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The practice of capacity development is considered a “silver bullet” or a “cure all” by development scholars and practitioners. The concept, however, falls short of achieving any meaningful changes on the ground. In practice, the concept is applied without understanding how actual capacity building takes place, how institutions evolve, and how to define development in the first place. It is thus no surprise that the concept is now becoming associated with quite the opposite of what it intends to do. The scholars are now referring to a “capability trap” and further hollowing of capacity as the concept is applied in a rushed, top-down, and supply-driven manner. Though capacity building has different meanings to different groups, scholars and practitioners have developed variables and indicators to describe different aspects of capacity building. The literature suggests that there is no systematic framework to help scholars and practitioners understand and measure sustainable capacity development. This chapter provides a brief overview of the current literature and debates on capacity building within the larger landscape of international development practice. The chapter is divided into three main parts: (i) definitions and historical evolution of the capacity development concept, (ii) main research areas, and (iii) gaps in the current research.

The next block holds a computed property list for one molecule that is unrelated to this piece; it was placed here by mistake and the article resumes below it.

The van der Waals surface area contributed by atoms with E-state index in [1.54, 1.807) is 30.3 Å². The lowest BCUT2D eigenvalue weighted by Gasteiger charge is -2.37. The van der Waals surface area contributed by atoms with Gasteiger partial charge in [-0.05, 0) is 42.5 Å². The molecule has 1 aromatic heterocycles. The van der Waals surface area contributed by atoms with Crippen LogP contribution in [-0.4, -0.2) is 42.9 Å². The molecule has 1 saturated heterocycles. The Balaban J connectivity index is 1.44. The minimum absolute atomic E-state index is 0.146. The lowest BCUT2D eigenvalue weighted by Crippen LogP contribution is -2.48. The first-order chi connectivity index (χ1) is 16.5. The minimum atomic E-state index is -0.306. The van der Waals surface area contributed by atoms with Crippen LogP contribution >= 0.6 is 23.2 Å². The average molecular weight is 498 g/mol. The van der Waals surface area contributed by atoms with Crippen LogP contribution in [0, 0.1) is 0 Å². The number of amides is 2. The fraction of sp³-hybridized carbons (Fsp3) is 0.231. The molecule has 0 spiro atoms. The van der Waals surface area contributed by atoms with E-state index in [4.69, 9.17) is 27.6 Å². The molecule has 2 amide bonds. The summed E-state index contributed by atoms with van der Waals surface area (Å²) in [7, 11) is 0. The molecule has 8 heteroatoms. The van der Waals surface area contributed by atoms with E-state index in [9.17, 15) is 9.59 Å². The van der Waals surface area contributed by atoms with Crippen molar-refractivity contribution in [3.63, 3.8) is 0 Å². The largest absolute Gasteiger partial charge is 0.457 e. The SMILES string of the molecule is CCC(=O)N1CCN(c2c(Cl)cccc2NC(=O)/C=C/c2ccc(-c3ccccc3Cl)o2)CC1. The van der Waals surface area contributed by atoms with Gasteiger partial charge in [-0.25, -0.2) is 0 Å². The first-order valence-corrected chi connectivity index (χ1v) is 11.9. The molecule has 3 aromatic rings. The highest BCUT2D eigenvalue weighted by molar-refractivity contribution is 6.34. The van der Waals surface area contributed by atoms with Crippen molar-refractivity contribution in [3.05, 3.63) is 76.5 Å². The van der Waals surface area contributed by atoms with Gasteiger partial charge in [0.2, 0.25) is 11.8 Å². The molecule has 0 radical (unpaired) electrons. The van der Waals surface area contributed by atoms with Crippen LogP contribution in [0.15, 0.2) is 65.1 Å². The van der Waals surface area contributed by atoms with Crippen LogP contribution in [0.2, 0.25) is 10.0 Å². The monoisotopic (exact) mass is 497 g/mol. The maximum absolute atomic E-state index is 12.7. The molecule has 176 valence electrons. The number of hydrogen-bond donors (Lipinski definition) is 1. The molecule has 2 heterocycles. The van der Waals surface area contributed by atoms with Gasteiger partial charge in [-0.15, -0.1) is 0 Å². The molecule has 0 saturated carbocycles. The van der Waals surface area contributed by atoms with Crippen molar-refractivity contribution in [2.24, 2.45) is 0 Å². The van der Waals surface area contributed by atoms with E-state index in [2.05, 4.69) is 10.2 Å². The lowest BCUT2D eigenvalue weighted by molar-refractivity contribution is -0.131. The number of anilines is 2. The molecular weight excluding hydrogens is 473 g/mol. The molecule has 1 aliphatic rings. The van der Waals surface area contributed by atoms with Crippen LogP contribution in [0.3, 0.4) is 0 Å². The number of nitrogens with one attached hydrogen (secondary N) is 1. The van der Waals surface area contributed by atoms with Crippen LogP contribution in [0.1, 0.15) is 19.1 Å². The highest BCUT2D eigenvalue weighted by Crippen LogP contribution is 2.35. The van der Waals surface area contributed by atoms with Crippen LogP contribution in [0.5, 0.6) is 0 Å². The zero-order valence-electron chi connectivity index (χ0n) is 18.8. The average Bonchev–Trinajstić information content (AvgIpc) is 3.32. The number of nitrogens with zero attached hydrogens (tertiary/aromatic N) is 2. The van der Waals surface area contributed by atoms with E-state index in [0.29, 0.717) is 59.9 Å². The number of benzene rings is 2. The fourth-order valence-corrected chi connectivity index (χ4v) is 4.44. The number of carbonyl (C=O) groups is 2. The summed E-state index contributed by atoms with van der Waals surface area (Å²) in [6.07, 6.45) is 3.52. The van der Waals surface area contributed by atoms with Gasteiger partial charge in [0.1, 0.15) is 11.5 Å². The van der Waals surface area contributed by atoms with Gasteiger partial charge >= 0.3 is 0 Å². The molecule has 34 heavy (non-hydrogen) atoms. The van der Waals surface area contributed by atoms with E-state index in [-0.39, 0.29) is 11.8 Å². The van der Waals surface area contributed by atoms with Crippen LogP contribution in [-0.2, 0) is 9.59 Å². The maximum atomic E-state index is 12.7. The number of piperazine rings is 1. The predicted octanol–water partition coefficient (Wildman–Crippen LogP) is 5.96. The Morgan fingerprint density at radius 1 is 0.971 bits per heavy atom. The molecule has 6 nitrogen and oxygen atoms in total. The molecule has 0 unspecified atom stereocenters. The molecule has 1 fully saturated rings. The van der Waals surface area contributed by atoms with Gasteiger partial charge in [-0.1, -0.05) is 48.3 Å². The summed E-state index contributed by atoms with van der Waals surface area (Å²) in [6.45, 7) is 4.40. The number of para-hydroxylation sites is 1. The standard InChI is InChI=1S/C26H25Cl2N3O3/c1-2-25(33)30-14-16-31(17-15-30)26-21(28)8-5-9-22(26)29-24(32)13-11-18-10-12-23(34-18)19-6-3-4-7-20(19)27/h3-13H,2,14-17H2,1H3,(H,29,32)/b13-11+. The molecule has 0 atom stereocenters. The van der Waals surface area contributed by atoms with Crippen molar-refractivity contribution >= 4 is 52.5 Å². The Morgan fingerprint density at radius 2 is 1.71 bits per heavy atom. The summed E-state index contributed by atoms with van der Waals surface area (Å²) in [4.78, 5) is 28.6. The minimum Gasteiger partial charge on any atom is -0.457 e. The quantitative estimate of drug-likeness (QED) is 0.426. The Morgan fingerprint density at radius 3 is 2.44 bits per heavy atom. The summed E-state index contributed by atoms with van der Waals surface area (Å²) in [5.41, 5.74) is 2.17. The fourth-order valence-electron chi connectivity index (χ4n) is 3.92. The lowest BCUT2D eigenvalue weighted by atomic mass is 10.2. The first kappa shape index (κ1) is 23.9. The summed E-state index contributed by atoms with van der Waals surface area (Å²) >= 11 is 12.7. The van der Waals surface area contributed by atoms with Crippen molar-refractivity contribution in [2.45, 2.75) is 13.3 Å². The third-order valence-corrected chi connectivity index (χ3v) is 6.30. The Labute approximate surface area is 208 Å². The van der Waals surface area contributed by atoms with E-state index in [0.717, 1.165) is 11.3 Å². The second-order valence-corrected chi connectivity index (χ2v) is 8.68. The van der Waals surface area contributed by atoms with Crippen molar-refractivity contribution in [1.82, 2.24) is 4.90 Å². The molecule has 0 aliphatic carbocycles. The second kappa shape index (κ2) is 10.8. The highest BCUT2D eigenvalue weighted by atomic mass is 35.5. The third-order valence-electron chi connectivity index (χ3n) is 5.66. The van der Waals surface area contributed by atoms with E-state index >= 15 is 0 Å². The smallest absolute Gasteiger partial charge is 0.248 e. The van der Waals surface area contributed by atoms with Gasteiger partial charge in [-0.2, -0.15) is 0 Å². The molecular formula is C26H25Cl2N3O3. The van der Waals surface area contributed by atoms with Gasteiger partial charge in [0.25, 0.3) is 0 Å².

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- Understanding Capacity Development
- Chapter 3
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